Sociologist Career Information
What a Sociologist does
Since all human behavior is social, the subject matter of sociology ranges from the intimate family to the hostile mob; from organized crime to religious cults; from the divisions of race, gender and social class to the shared beliefs of a common culture; and from the sociology of work to the sociology of sports.
In fact, few fields have such broad scope and relevance for research, theory, and application of knowledge. Their functions are:
• Research social interaction and social issues such as ethnic relations, gender and social inequalities
• Conduct surveys, interviews, field observations and other investigations into society
• Analyse and interprets information
• Develop and tests theories about society
• Write reports on research findings
• May advise government, businesses or local authorities on social policy
• May teach sociology
Many students choose sociology because they see it as a broad liberal arts base for professions such as education, social work, and counseling. Sociology provides a rich fund of knowledge that directly pertains to each of these fields.
Sociologists can specialize in families, adolescence, or children; the urban community; education; health and medicine; aging and the life course; work and occupations; the environment, science, and technology; economics, social inequality, and social class; race relations, ethnicity, and minorities; sex and gender; sports; culture and the arts; politics, the military, peace, and war; crime, delinquency, law, and justice; social change and social movements; and any other area of human organization. College and university courses reflect these interests, as well as research methods and theory building.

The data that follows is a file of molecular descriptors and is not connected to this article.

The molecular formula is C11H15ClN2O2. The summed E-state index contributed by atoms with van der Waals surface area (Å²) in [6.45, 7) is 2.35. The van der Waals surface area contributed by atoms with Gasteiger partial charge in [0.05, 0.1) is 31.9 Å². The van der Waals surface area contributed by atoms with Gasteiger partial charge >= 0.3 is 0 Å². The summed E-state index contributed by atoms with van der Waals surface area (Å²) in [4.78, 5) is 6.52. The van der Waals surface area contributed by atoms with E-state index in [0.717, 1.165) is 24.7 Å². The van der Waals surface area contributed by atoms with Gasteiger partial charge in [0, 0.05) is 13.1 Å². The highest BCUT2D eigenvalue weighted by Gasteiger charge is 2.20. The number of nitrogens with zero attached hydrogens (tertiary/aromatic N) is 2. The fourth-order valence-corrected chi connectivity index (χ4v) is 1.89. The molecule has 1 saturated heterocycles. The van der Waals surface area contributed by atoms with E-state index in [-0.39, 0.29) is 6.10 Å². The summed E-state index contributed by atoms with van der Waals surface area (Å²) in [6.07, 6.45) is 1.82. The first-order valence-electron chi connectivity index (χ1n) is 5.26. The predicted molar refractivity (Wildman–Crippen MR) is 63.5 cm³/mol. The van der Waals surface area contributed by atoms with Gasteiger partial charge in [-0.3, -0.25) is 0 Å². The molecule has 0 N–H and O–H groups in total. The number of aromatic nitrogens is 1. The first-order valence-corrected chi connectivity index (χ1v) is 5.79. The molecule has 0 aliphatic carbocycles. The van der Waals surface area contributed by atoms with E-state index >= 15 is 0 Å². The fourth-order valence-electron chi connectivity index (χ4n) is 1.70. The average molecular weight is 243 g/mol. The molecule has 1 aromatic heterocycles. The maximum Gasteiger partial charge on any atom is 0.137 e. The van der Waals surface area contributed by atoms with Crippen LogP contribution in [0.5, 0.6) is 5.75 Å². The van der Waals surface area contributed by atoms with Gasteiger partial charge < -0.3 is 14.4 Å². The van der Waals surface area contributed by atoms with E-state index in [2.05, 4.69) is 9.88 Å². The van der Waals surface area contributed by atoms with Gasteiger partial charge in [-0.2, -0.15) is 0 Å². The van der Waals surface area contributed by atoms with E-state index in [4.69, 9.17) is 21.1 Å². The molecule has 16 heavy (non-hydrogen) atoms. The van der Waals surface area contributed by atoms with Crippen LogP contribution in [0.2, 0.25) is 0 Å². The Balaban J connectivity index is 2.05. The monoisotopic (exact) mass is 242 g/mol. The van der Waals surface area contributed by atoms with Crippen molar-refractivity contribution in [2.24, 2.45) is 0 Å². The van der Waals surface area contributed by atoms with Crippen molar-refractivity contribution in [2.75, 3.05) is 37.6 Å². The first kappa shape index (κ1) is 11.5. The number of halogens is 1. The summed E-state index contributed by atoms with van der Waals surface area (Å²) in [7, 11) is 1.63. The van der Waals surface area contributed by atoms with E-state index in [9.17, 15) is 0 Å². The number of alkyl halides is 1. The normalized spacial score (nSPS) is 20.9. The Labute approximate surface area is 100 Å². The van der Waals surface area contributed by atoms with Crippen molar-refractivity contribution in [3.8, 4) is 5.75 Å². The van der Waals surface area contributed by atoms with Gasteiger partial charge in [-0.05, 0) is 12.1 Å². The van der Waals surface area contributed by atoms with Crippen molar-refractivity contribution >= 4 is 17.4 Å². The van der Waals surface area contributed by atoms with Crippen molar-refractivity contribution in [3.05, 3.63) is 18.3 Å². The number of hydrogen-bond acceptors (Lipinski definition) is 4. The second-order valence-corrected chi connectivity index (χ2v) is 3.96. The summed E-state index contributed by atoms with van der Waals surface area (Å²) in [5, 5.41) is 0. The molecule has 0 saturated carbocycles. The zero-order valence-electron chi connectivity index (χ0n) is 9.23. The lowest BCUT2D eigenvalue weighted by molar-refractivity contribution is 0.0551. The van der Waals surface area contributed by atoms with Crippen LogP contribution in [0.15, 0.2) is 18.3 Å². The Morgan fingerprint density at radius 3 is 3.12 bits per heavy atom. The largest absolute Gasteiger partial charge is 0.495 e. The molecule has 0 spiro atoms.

Some of the most fascinating subjects explored by sociologists include:
Sex and gender: Do men and women have different hiring, employment, and promotion experiences? This would be a research question for a sociologist specializing in how sex and gender affect the workplace.
Medical sociology: How is AIDS transmitted (and thus prevented) in different subgroups of the population? How has public opinion about AIDS shifted? These are the concerns of medical sociologists.
Organizations and occupations: Which management styles increase productivity and worker satisfaction would engage the attention of an organizational sociologist.
Family: Are children of divorced parents more likely to divorce, or to reject marriage themselves? What factors predict whether abused children would fare better in foster care or reunited with their birth family? These would be possible subjects for a family sociologist.
Sociologists work in offices, libraries and their own homes. They may work for community groups, schools, polytechnics, universities, government departments or local government. They may travel locally to different clients and to carry out research.
People with degrees in sociology may enter many careers, and the options are increasing. Sociologists teach in colleges and universities, advising students, conducting research, and publishing their work. Sociologists enter the corporate, non-profit, and government worlds as directors of research, policy analysts, consultants, human resource managers, and programme managers. Practicing sociologists with advanced degrees may be called research analysts, survey researchers, gerontologists, statisticians, urban planners, community developers, criminologists, or demographers. Some MA and PhD sociologists obtain specialized training to become counselors, therapists, or program directors in social service agencies.